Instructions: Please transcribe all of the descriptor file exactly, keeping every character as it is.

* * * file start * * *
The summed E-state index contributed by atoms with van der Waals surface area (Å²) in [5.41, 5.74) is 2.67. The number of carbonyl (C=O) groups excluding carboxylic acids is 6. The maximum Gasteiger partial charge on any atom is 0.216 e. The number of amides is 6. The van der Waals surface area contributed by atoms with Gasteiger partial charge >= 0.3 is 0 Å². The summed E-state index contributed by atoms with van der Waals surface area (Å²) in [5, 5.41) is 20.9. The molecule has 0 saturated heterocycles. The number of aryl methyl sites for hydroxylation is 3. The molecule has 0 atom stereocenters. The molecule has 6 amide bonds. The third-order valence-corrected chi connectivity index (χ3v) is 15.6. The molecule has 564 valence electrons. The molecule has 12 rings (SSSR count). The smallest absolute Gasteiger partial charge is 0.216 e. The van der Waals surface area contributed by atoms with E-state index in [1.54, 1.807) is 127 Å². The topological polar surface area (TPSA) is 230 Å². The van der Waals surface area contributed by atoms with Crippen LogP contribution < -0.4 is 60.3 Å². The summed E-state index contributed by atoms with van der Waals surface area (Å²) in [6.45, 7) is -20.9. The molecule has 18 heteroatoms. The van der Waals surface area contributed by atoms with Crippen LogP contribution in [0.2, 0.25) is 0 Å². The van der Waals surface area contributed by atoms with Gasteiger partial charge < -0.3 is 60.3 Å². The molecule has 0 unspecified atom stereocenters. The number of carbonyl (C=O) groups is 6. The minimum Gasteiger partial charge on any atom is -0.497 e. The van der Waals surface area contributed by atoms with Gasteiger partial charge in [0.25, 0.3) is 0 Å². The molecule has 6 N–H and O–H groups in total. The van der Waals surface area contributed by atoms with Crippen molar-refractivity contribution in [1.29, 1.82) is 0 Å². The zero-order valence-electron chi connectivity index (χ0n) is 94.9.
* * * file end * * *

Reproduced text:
The summed E-state index contributed by atoms with van der Waals surface area (Å²) in [5.41, 5.74) is 2.67. The number of carbonyl (C=O) groups excluding carboxylic acids is 6. The maximum Gasteiger partial charge on any atom is 0.216 e. The number of amides is 6. The van der Waals surface area contributed by atoms with Gasteiger partial charge >= 0.3 is 0 Å². The summed E-state index contributed by atoms with van der Waals surface area (Å²) in [5, 5.41) is 20.9. The molecule has 0 saturated heterocycles. The number of aryl methyl sites for hydroxylation is 3. The molecule has 0 atom stereocenters. The molecule has 6 amide bonds. The third-order valence-corrected chi connectivity index (χ3v) is 15.6. The molecule has 564 valence electrons. The molecule has 12 rings (SSSR count). The smallest absolute Gasteiger partial charge is 0.216 e. The van der Waals surface area contributed by atoms with E-state index in [1.54, 1.807) is 127 Å². The topological polar surface area (TPSA) is 230 Å². The van der Waals surface area contributed by atoms with Crippen LogP contribution < -0.4 is 60.3 Å². The summed E-state index contributed by atoms with van der Waals surface area (Å²) in [6.45, 7) is -20.9. The molecule has 18 heteroatoms. The van der Waals surface area contributed by atoms with Crippen LogP contribution in [0.2, 0.25) is 0 Å². The van der Waals surface area contributed by atoms with Gasteiger partial charge < -0.3 is 60.3 Å². The molecule has 0 unspecified atom stereocenters. The number of carbonyl (C=O) groups is 6. The minimum Gasteiger partial charge on any atom is -0.497 e. The van der Waals surface area contributed by atoms with Gasteiger partial charge in [0.25, 0.3) is 0 Å². The molecule has 6 N–H and O–H groups in total. The van der Waals surface area contributed by atoms with Crippen molar-refractivity contribution in [1.29, 1.82) is 0 Å². The zero-order valence-electron chi connectivity index (χ0n) is 94.9.